What Jane Austen Ate and Charles Dickens Knew: From Fox Hunting to Whist-the Facts of Daily Life in Nineteenth-Century England
Simon and Schuster
, Apr 21, 1994
- 416 pages
A “delightful reader’s companion” (The New York Times) to the great nineteenth-century British novels of Austen, Dickens, Trollope, the Brontės, and more, this lively guide clarifies the sometimes bizarre maze of rules and customs that governed life in Victorian England.
For anyone who has ever wondered whether a duke outranked an earl, when to yell “Tally Ho!” at a fox hunt, or how one landed in “debtor’s prison,” this book serves as an indispensable historical and literary resource. Author Daniel Pool provides countless intriguing details (did you know that the “plums” in Christmas plum pudding were actually raisins?) on the Church of England, sex, Parliament, dinner parties, country house visiting, and a host of other aspects of nineteenth-century English life—both “upstairs” and “downstairs.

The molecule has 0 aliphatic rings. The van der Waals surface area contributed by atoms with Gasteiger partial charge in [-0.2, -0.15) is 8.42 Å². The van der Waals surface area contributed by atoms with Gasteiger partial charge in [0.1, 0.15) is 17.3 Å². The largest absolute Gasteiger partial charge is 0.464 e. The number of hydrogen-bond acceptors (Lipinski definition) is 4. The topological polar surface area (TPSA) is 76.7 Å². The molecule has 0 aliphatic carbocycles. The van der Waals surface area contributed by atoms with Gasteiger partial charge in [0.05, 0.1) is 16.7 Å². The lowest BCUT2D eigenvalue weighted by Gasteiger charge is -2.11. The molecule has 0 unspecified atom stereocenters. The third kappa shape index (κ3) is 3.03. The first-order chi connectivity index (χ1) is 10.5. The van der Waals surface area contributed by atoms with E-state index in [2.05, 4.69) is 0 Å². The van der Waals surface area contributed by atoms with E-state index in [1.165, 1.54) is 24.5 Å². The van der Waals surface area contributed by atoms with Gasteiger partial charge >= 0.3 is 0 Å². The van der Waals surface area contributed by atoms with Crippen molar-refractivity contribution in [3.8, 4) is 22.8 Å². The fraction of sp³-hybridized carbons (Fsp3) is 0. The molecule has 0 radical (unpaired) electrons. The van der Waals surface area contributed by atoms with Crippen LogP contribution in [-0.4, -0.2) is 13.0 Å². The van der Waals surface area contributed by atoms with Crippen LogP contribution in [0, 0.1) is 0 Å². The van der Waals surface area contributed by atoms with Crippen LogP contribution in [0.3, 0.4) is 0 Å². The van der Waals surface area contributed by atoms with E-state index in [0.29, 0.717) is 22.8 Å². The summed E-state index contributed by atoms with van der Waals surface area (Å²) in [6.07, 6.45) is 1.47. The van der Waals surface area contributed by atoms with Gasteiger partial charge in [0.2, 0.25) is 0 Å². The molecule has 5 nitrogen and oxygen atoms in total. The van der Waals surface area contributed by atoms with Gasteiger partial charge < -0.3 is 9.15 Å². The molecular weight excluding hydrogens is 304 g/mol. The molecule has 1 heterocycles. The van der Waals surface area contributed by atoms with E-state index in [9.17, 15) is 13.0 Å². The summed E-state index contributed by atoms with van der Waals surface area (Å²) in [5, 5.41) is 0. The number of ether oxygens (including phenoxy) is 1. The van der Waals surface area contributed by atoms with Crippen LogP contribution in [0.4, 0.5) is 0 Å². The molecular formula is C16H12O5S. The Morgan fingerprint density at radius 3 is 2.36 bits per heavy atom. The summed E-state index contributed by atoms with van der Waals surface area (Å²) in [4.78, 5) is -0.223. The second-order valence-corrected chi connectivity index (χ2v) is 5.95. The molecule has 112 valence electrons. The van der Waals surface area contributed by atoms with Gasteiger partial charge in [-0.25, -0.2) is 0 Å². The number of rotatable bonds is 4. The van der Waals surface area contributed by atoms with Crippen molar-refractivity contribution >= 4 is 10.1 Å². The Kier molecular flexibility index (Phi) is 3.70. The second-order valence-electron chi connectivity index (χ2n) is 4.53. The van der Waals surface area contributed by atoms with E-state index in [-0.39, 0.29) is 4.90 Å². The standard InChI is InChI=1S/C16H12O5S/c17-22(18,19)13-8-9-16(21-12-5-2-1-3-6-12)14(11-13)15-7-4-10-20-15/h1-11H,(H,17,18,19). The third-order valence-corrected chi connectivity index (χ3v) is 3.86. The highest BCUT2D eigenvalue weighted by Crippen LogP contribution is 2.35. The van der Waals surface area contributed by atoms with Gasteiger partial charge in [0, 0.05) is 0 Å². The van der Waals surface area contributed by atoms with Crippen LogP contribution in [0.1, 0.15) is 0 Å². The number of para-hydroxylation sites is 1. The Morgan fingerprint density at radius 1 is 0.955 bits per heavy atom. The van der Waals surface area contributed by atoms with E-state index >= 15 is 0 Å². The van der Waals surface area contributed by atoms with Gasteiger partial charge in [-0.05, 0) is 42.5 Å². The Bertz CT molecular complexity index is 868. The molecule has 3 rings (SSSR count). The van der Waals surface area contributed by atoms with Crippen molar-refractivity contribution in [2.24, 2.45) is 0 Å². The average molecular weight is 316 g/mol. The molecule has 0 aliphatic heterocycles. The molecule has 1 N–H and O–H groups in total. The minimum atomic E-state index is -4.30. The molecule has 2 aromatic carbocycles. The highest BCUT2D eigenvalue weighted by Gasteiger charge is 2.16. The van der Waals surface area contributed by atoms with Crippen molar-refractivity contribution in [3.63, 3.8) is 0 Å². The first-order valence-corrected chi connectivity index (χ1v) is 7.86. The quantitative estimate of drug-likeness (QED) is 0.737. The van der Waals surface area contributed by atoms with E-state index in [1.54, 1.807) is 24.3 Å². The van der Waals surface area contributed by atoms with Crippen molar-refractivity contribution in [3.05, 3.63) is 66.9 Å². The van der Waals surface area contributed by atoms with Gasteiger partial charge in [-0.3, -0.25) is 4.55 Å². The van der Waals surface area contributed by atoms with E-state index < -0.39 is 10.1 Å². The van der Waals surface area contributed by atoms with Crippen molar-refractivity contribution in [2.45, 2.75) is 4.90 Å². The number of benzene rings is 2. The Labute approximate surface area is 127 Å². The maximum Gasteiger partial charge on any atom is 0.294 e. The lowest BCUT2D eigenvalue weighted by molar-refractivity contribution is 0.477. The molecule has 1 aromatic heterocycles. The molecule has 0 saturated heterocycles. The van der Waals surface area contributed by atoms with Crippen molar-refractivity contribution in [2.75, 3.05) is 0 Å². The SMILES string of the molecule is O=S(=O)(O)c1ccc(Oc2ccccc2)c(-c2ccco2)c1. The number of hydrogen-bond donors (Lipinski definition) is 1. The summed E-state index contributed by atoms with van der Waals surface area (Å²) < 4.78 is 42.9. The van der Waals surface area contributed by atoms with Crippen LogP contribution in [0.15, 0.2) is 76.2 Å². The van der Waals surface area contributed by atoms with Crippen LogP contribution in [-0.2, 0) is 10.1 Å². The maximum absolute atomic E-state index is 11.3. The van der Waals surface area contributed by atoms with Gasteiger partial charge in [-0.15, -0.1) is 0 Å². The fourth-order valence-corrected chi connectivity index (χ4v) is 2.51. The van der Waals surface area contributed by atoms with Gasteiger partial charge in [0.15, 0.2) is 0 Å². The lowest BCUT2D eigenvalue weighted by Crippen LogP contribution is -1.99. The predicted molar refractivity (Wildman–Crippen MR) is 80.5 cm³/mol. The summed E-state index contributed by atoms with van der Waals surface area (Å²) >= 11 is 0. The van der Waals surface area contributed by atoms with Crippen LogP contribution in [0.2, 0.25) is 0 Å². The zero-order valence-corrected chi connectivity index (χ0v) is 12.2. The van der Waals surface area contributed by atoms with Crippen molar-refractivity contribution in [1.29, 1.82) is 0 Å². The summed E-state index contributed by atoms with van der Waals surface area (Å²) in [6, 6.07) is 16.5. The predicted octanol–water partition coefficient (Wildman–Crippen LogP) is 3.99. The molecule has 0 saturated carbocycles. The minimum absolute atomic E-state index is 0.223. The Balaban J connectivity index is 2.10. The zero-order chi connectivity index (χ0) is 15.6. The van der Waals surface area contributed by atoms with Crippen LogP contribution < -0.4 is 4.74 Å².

An illuminating glossary gives at a glance the meaning and significance of terms ranging from “ague” to “wainscoting,” the specifics of the currency system, and a lively host of other details and curiosities of the day.